Minneapolis

How many kinds of pho can you find in Minneapolis? Ask Ka Vang

2022-05-21 17:21:04 –

An ideal day for Kavan in Minneapolis begins with a hearty breakfast sandwich from the Breaking Bread Cafe on the North Side, stops with kids at the Walker Art Center, and walks along Minnehaha Creek to the indigenous peoples of the city. Reconnect with the roots of.

She draws on her experience as a Hmong immigrant and storyteller to introduce Minneapolis as the first vice president of equity, diversity and inclusion in Minneapolis. She helps private organizations attract visitors, conferences and events to the city, while at the same time emphasizing its diverse community.

“I’m very excited about this job because I really understand the experience of the marginalized community,” Van said. “Meet Minneapolis wants to work with the tools and resources needed to improve BIPOC [Black, Indigenous, People of Color] Change the story about who Minneapolis is, who can come to Minneapolis, and what Minneapolis can do to Minnesota. “

Van moved to the United States as a child and grew up in the Frogtown district of St. Paul. She now calls Prescott, Wisconsin her hometown. She holds a bachelor’s degree in political science from the University of Minnesota and a master’s degree in her education from the University of Minnesota in Mankato.

She was Director of Community Engagement and Impact for Minnesota Public Radio and American Public Media for eight years before moving to Minneapolis. Minneapolis recently announced her recruitment.

47-year-old Vang has spent his entire life working on difficult topics, but he also knows how to lock out and geek. She attends the convention and she is an avid “Star Trek” fan who once belonged to a group called Nerds of Color.

She also loves headbanging at Guns N’Roses and Metallica concerts. She reminds us that we are all complex and passionate people and she is worth telling the story.

“The kids were embarrassed when I learned that I was a fan of heavy metal, but I hope the larger community can learn from not judging books on the cover,” Van said.

The Sahan Journal recently told Vang about Meet Minneapolis’s goals, the work needed to bring racial healing to the city, and her favorite Minneapolis destination.

The conversation was edited for length and clarity.

Why were you interested in this job and what do you want to accomplish?

The murder of George Floyd was seen in great distrust and sorrow, only in the aftermath of racial calculations, social justice warriors and protests. I was looking at CNN and someone said, “I’ll never come to Minneapolis again.”

Then I wondered, “How can I get involved? How can I change my skill set and life experience?” And when the most important thing that was happening in my life was happening 40 minutes away, I didn’t want to sit in Prescott.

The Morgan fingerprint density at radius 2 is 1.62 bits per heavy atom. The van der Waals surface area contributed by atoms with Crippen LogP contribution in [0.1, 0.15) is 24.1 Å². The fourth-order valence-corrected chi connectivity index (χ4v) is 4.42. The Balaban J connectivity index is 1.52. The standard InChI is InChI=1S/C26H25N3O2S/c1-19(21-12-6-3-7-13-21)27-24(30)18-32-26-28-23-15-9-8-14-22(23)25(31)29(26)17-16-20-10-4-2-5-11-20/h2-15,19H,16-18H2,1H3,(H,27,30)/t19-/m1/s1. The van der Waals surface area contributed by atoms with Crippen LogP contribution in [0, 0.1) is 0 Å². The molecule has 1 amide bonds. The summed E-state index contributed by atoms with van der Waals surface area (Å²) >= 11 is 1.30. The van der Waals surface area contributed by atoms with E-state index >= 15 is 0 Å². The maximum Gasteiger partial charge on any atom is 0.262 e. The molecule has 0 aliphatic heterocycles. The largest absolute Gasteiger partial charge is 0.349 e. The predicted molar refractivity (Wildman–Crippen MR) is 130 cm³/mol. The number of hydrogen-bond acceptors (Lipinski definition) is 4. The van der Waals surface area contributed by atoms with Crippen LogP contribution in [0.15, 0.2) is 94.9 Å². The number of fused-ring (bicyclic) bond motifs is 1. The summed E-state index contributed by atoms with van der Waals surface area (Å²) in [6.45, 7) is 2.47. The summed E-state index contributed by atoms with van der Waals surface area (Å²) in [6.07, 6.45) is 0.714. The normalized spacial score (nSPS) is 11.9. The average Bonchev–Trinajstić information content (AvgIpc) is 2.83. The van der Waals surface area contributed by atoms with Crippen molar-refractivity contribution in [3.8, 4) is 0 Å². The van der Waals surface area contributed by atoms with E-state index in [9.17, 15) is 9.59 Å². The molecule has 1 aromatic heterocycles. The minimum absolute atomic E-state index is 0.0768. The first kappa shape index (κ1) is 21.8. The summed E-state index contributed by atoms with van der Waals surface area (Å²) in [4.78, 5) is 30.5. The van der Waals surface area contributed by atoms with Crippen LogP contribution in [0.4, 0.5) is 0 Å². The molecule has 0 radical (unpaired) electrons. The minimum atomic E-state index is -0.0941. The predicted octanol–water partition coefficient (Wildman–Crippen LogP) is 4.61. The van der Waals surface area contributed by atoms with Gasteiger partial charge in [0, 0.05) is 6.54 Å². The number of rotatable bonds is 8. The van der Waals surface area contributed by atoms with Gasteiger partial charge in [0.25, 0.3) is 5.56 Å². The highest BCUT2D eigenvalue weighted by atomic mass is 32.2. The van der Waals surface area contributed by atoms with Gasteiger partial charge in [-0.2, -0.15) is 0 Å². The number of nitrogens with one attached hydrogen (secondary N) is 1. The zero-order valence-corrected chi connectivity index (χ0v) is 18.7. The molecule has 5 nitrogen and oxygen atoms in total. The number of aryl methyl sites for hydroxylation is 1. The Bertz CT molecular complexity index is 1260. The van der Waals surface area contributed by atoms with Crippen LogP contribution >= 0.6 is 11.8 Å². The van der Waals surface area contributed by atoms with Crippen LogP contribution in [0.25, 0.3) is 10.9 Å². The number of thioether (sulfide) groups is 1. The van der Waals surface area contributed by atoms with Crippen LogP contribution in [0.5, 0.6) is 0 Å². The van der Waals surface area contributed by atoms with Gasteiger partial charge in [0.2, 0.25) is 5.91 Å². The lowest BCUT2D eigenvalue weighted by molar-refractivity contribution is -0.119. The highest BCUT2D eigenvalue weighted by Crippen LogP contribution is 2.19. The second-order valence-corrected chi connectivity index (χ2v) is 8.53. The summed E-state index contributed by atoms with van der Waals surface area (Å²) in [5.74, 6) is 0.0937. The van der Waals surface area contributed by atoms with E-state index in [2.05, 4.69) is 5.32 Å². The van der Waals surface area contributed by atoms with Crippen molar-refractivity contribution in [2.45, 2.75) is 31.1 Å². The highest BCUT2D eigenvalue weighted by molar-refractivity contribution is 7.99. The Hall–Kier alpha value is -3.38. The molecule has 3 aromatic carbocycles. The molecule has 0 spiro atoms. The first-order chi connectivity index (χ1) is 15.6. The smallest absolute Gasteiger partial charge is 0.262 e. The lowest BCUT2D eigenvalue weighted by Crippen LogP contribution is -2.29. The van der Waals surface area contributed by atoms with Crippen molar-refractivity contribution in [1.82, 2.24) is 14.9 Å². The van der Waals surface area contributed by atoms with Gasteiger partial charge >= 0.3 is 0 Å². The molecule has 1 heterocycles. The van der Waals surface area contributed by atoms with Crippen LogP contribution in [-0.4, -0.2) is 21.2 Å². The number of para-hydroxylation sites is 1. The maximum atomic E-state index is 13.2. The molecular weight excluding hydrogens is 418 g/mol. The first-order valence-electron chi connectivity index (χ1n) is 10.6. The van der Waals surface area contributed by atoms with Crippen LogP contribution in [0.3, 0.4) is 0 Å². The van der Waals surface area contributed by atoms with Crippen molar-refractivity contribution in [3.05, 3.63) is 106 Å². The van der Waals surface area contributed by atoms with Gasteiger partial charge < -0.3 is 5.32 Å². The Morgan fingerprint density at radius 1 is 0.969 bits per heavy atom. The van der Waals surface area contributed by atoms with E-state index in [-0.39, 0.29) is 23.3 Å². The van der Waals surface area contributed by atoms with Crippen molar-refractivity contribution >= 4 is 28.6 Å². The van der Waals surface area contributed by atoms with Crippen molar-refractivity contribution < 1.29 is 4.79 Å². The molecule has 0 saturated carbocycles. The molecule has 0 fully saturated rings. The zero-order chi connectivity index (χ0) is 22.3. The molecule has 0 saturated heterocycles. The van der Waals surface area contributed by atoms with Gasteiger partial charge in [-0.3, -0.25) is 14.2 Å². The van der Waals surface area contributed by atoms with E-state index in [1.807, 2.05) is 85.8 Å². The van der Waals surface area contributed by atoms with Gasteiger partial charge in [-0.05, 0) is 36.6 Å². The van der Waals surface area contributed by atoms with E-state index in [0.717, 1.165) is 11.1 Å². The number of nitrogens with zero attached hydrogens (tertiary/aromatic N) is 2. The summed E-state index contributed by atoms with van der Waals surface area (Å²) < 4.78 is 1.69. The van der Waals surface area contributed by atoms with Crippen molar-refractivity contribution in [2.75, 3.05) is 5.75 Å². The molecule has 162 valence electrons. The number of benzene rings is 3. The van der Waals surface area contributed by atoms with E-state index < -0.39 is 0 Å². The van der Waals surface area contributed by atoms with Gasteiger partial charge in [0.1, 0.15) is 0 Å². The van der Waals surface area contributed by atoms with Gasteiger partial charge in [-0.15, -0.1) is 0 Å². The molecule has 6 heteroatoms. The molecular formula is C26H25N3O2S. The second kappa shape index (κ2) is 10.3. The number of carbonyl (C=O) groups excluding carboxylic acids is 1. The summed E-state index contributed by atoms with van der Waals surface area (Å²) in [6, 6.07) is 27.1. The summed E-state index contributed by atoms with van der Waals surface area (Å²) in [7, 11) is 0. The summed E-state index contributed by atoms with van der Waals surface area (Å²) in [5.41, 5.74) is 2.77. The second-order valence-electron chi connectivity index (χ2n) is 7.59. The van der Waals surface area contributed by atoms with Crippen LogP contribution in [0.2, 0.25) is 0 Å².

How did your childhood affect you today?

I was born at the end of the Vietnam War at the CIA military base (Long Tieng, Laos) and lived in a refugee camp in Thailand for five years. I have great respect for my parents and elders. I live thanks to my parents.

Given that moment, my parents loved me so much that they took me here to America. If you survive the refugee camp, you can survive anything.

If the racial status of Minneapolis is complex, difficult and unfair, how do you plan to present a positive image of the diversity of Minneapolis?

Our city It is full of racial tension and division. There are disparities in our BIPOC community. This is true and there is a lot to do, but it’s also a great city with beautiful lakes, restaurants and a safe place for young children to play.

I want people to come to our city and make the inhabitants of the city proud. There are still ways to love our city. We want to excite people to return to Minneapolis and our cultural district.

It is our responsibility at Meet Minneapolis to provide a platform for those who love Minneapolis and make a difference: restaurant owners, Airbnb owners, and those who help keep the streets clean. People will react to these people talking to someone like me.

What is the most underrated thing in Minneapolis?

You probably know about the dynamic ethnic food scene locally. There are Eat Street, Northeast, Broadway and Lake Street in northern Minneapolis. For those who come here, I would like to introduce the food scene and tour.

What I like about our food scene is that you can go all over Minneapolis and find different types of pho, such as Vietnamese pho, Mon pho, Khmer pho, Lao pho. We are not colored and indigenous monoliths. There are various cultural, racial and immigrant groups.

This story comes to you from Sahan JournalA non-profit news room dedicated to covering the Minnesota immigrant and color community.Sign up for it Free newsletter Receive the story in your inbox.

How many kinds of pho can you find in Minneapolis? Ask Ka Vang Source link How many kinds of pho can you find in Minneapolis? Ask Ka Vang

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